5. There is intense resistance to routine doctor visits or to seeking
medical attention for wounds that clearly need treatment.
6. The person wears accessories to cover the skin.
7. There are clusters of similar markings on the body.
8. The person's friends self-injure.
9. A normally outgoing person withdraws from family and friends.
10. Dramatic mood swings occur in a short time frame. Anxious or
11. The person continually uses language that expresses low self-worth
or the need to be punished.
12. The person displays continuous outbursts of anger, tears, or extreme
13. The family has a history of mental health issues.
14. You find hidden stashes of gauze, bandages, sharp instruments, or
other implements that could be used to self-injure or soothe a
15. Someone else tells you that your friend/spouse/student/child
11. One San Diego therapist recommends that parents of
“notice me” self-injurers take their child to ________, where self-inflicted
violence is NOT a cool or fashionable thing but rather a sign of
b. the emergency room
c. the school principal
Chapter 6: What Can I Do? – The Crucial Role You Can Play
in a Self-Injurer's Recovery (p. 137-156)
12. Which would be least helpful to a cutter?
a. Validating her feelings of anger, fear, guilt, or hurt.
b. Teaching her how to endure uncomfortable emotions – like loneliness,
loss, rage, remorse, and disillusionment – without acting upon them.
c. Telling a cutter that if she forgives the person(s) who hurt her, her
need for cutting would probably go away.
d. Refraining from using any shame or guilt messages.
e. Learning to listen to the meaning the cutter affixes to their
self-inflicted violence rather than demanding they stop it.
f. Being empathetic.
g. Helping the cutter to make her environment less compatible with cutting,
such as asking her if she would lock her razor blades in a box.
h. Offer to help a cutter with chores or accompany her to an appointment,
knowing that being with her offsets loneliness.
13. Self-injurers benefit from seeing all of the following
thoughts and behaviors modeled EXCEPT
a. Having a healthy self-worth.
b. How, when, and why to articulate feelings.
c. Patiently enduring difficulties.
d. Accepting that we cannot control everything.
e. Establishing and maintaining healthy boundaries.
f. Occasionally having the freedom to
scream or yell, validating one's passionate emotions.
g. Giving and receiving appropriate physical affection.
Chapter 7: Dressing the Wounds – Methods of Treatment and Why They Matter
14. The author says that “therapy is almost always crucial to a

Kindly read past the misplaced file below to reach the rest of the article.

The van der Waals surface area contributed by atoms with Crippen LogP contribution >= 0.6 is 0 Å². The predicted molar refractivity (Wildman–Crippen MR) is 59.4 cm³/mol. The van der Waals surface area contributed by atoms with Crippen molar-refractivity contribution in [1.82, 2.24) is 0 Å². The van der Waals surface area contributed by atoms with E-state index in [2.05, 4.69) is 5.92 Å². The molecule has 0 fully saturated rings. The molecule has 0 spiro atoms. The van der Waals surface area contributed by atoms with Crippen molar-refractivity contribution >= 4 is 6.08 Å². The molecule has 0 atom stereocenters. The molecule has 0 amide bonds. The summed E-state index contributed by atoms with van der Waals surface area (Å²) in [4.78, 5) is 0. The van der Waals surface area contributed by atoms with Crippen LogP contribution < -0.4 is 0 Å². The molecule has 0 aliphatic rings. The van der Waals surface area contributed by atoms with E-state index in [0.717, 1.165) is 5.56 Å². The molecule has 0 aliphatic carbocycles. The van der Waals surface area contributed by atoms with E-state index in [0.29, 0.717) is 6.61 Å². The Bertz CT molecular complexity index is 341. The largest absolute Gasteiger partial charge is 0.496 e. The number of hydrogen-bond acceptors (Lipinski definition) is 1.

What does individual therapy help a cutter accomplish?
a. To identify and express her feelings.
b. To learn non-destructive ways of managing stress, such as exercise,
reading, hobbies, or prayer (instead of destructive ways such as sexual
promiscuity, drinking, drugs, or self-injury.
c. To limit self-examination so it doesn't lead to narcissistic thinking.
d. All of the above.
15. In a typical ______ session, the therapist facilitates the movement of
the client's eyes while the client focuses on a destructive event. Sets of
eye movements are controlled until the memory becomes less disturbing and is
associated with positive thoughts and beliefs about one's self.
a. Dialectical Behavioral Therapy (DBT)
b. Theophostic Prayer Ministry (TPM)
c. Eye Movement Desensitization Reprocessing (EMDR)
Chapter 8: When the Body is Ravaged, the Soul Cries Out – Exploring the
Spiritual Implications of Self-Injury (p. 179-207)
16. When did Gretchen realize she no longer needed to cut
a. When she read “The Book of God” by Walter Wangerin, Jr.
b. When she realized that no cut she made would ever satisfy the ache within
c. When she discovered that Jesus bleed (died) one time for every reason she
“needed” or “wanted” to cut.
d. All of the above.
17. Which is NOT true about shame?
a. When we feel shame, we should do
something to make us feel better.
b. Shame makes us feel disgusted with ourselves.
c. When we internalize a shame message, we make wrong conclusions about
ourselves based on that message.
d. Shame and contempt are an assault
against the glory God intends His children to bear.
18. How does God's grace help a cutter?
a. Grace overcomes shame by accepting the cutter fully and irreversibly.
b. Grace takes away a cutter's rejection and abandonment and imparts worth
c. Grace gives a cutter power to face fear and pain.
d. All of the above.
19. Which is NOT true?
a. Cutters should express to God what they truly feel, think, and
desire, even their fear, rage, self-contempt, and doubt in God.
b. Christ truly understands cutters because He Himself experienced
unimaginable pain, emotional grief, and abandonment.
c. One of the benefits for cutters who learn the disciplines of prayer and
meditation is endorphin release.
d. There are no examples of self-injurers in Scripture
20. The author says, "I would love to share with every self-wounder this
a. Psalm 103:10 "He [God] is grieved
when we...fail, but He quickly draws us to His forgiving heart and accepts
us just as if it never happened."
b. II Corinthians 10:4 "The weapons of
the war we're fighting are not of this world but are powered by God and
effective at tearing down the strongholds erected against His truth."
c. Hebrews 4:15 "For Jesus is not some high priest who has no
sympathy for our weaknesses and flaws. He has already been tested in every
way that we are tested; but He emerged victorious, without failing God."
d. Isaiah 53:5 "But He was hurt because of us; he suffered so. Our
wrongdoing wounded and crushed Him. He endured the breaking that made us
whole. The injuries He suffered became our healing."